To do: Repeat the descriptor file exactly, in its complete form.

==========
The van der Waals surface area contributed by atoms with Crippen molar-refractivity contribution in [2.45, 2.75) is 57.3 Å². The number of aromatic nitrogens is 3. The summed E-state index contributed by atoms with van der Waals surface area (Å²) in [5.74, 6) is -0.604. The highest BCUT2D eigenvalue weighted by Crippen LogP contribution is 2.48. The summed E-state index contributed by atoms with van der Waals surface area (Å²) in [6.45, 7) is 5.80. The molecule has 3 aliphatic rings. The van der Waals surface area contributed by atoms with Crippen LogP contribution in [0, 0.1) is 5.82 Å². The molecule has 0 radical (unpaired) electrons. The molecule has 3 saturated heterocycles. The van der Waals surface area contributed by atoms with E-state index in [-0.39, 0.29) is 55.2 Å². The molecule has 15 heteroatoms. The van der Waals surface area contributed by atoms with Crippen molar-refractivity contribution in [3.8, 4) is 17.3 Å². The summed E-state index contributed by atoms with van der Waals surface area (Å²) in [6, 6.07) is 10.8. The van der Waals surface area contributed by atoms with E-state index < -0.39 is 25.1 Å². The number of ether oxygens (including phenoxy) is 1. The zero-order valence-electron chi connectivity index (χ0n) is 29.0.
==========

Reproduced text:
The van der Waals surface area contributed by atoms with Crippen molar-refractivity contribution in [2.45, 2.75) is 57.3 Å². The number of aromatic nitrogens is 3. The summed E-state index contributed by atoms with van der Waals surface area (Å²) in [5.74, 6) is -0.604. The highest BCUT2D eigenvalue weighted by Crippen LogP contribution is 2.48. The summed E-state index contributed by atoms with van der Waals surface area (Å²) in [6.45, 7) is 5.80. The molecule has 3 aliphatic rings. The van der Waals surface area contributed by atoms with Crippen LogP contribution in [0, 0.1) is 5.82 Å². The molecule has 0 radical (unpaired) electrons. The molecule has 3 saturated heterocycles. The van der Waals surface area contributed by atoms with E-state index in [-0.39, 0.29) is 55.2 Å². The molecule has 15 heteroatoms. The van der Waals surface area contributed by atoms with Crippen molar-refractivity contribution in [3.8, 4) is 17.3 Å². The summed E-state index contributed by atoms with van der Waals surface area (Å²) in [6, 6.07) is 10.8. The van der Waals surface area contributed by atoms with E-state index < -0.39 is 25.1 Å². The number of ether oxygens (including phenoxy) is 1. The zero-order valence-electron chi connectivity index (χ0n) is 29.0.